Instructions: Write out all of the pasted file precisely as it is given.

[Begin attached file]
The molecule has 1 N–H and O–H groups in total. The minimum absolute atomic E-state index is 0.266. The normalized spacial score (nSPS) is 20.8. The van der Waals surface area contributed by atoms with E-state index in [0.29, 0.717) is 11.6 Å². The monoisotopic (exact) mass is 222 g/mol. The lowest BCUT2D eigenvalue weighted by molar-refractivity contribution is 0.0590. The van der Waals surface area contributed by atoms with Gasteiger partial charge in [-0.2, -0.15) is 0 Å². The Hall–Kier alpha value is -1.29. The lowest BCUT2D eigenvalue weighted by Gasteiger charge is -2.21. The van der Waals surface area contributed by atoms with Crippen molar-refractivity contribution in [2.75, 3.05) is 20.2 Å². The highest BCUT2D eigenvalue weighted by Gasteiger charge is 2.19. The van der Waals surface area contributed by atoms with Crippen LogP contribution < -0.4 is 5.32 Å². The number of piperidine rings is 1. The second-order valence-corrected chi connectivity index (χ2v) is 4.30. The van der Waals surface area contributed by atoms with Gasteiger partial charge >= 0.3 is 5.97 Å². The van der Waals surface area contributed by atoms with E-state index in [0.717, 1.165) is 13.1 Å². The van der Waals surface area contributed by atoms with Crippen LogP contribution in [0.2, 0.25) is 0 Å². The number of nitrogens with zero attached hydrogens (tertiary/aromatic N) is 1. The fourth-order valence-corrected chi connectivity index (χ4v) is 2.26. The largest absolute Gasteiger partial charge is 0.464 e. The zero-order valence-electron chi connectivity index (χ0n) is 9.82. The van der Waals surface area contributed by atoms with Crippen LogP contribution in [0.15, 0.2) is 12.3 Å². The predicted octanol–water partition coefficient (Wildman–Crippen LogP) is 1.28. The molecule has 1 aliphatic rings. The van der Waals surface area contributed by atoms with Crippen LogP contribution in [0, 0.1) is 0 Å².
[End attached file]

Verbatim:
The molecule has 1 N–H and O–H groups in total. The minimum absolute atomic E-state index is 0.266. The normalized spacial score (nSPS) is 20.8. The van der Waals surface area contributed by atoms with E-state index in [0.29, 0.717) is 11.6 Å². The monoisotopic (exact) mass is 222 g/mol. The lowest BCUT2D eigenvalue weighted by molar-refractivity contribution is 0.0590. The van der Waals surface area contributed by atoms with Gasteiger partial charge in [-0.2, -0.15) is 0 Å². The Hall–Kier alpha value is -1.29. The lowest BCUT2D eigenvalue weighted by Gasteiger charge is -2.21. The van der Waals surface area contributed by atoms with Crippen molar-refractivity contribution in [2.75, 3.05) is 20.2 Å². The highest BCUT2D eigenvalue weighted by Gasteiger charge is 2.19. The van der Waals surface area contributed by atoms with Crippen LogP contribution < -0.4 is 5.32 Å². The number of piperidine rings is 1. The second-order valence-corrected chi connectivity index (χ2v) is 4.30. The van der Waals surface area contributed by atoms with Gasteiger partial charge >= 0.3 is 5.97 Å². The van der Waals surface area contributed by atoms with E-state index in [0.717, 1.165) is 13.1 Å². The van der Waals surface area contributed by atoms with Crippen LogP contribution in [0.2, 0.25) is 0 Å². The number of nitrogens with zero attached hydrogens (tertiary/aromatic N) is 1. The fourth-order valence-corrected chi connectivity index (χ4v) is 2.26. The largest absolute Gasteiger partial charge is 0.464 e. The zero-order valence-electron chi connectivity index (χ0n) is 9.82. The van der Waals surface area contributed by atoms with Crippen LogP contribution in [0.15, 0.2) is 12.3 Å². The predicted octanol–water partition coefficient (Wildman–Crippen LogP) is 1.28. The molecule has 1 aliphatic rings. The van der Waals surface area contributed by atoms with Crippen LogP contribution in [0, 0.1) is 0 Å².